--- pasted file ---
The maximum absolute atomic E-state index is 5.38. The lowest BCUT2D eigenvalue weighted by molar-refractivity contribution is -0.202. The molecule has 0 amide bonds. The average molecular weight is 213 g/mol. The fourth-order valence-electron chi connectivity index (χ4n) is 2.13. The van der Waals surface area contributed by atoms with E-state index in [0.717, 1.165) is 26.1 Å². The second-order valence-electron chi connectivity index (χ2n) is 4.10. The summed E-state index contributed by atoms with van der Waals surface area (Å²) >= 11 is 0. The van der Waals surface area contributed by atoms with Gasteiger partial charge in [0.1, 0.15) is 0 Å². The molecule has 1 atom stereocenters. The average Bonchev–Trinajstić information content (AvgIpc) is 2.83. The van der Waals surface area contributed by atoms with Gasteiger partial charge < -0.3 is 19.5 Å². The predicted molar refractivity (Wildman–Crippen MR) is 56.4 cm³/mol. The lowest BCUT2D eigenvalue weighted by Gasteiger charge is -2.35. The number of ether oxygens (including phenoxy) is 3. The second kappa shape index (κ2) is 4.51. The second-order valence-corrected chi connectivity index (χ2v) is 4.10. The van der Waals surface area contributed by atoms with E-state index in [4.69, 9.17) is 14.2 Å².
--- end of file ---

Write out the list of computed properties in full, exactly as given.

The maximum absolute atomic E-state index is 5.38. The lowest BCUT2D eigenvalue weighted by molar-refractivity contribution is -0.202. The molecule has 0 amide bonds. The average molecular weight is 213 g/mol. The fourth-order valence-electron chi connectivity index (χ4n) is 2.13. The van der Waals surface area contributed by atoms with E-state index in [0.717, 1.165) is 26.1 Å². The second-order valence-electron chi connectivity index (χ2n) is 4.10. The summed E-state index contributed by atoms with van der Waals surface area (Å²) >= 11 is 0. The van der Waals surface area contributed by atoms with Gasteiger partial charge in [0.1, 0.15) is 0 Å². The molecule has 1 atom stereocenters. The average Bonchev–Trinajstić information content (AvgIpc) is 2.83. The van der Waals surface area contributed by atoms with Gasteiger partial charge < -0.3 is 19.5 Å². The predicted molar refractivity (Wildman–Crippen MR) is 56.4 cm³/mol. The lowest BCUT2D eigenvalue weighted by Gasteiger charge is -2.35. The number of ether oxygens (including phenoxy) is 3. The second kappa shape index (κ2) is 4.51. The second-order valence-corrected chi connectivity index (χ2v) is 4.10. The van der Waals surface area contributed by atoms with E-state index in [4.69, 9.17) is 14.2 Å².